Our latest special exhibition, ‘Dear Harry…’ – Henry Moseley: A Scientist Lost to War, is now open and we are pleased to say that people are taking an enthusiastic interest in Moseley’s important story. The exhibition is part biography, part World War I centenary, and part history of science. It presents Harry Moseley intimately as a son, scientist, and soldier.
A great piece of coverage for the exhibition was on BBC Radio 4’s Today programme, where our director Dr Silke Ackermann chatted with presenter John Humphrys about the impact of Moseley’s scientific work on the x-ray spectra of the elements, and the subsequent ordering of the Periodic Table, and the legacy of his death in Gallipoli, Turkey on 10 August 1915. She was joined by Professor Andy Parker, head of the Cavendish Laboratory at Cambridge University.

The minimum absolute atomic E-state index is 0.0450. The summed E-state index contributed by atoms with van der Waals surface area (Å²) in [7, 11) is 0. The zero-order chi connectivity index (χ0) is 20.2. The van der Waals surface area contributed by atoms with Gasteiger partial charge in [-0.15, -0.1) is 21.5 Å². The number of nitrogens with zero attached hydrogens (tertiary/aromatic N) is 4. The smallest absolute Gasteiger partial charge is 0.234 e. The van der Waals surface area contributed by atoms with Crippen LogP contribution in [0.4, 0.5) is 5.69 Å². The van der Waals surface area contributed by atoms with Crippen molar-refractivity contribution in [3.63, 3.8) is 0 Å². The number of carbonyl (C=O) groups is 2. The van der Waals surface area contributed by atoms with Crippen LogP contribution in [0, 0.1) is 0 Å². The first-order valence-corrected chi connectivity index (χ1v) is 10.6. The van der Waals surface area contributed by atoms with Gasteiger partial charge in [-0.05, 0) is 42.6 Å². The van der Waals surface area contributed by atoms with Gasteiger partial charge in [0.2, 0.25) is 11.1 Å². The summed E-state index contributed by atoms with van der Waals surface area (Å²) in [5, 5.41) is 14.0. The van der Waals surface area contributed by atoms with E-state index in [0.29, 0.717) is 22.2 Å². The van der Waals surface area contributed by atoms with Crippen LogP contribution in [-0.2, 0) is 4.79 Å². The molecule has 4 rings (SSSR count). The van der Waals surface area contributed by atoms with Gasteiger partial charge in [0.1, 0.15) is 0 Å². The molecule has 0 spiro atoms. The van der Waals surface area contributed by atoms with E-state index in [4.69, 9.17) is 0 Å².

One of the questions raised by Moseley’s death was whether a scientist’s life is ‘too valuable’ to be lost on the battlefield, and if so whom should we send to war instead. As part of the Dear Harry… programme of events the Museum will host a debate in October under the heading ‘Too Valuable to Die?’, a phrase used at the time of Moseley’s death, and a question that will be discussed from different perspectives by a panel drawn from a range of backgrounds.
Watch out for more about the Dear Harry… exhibition on this blog and have a listen to the Today interviews using the player above.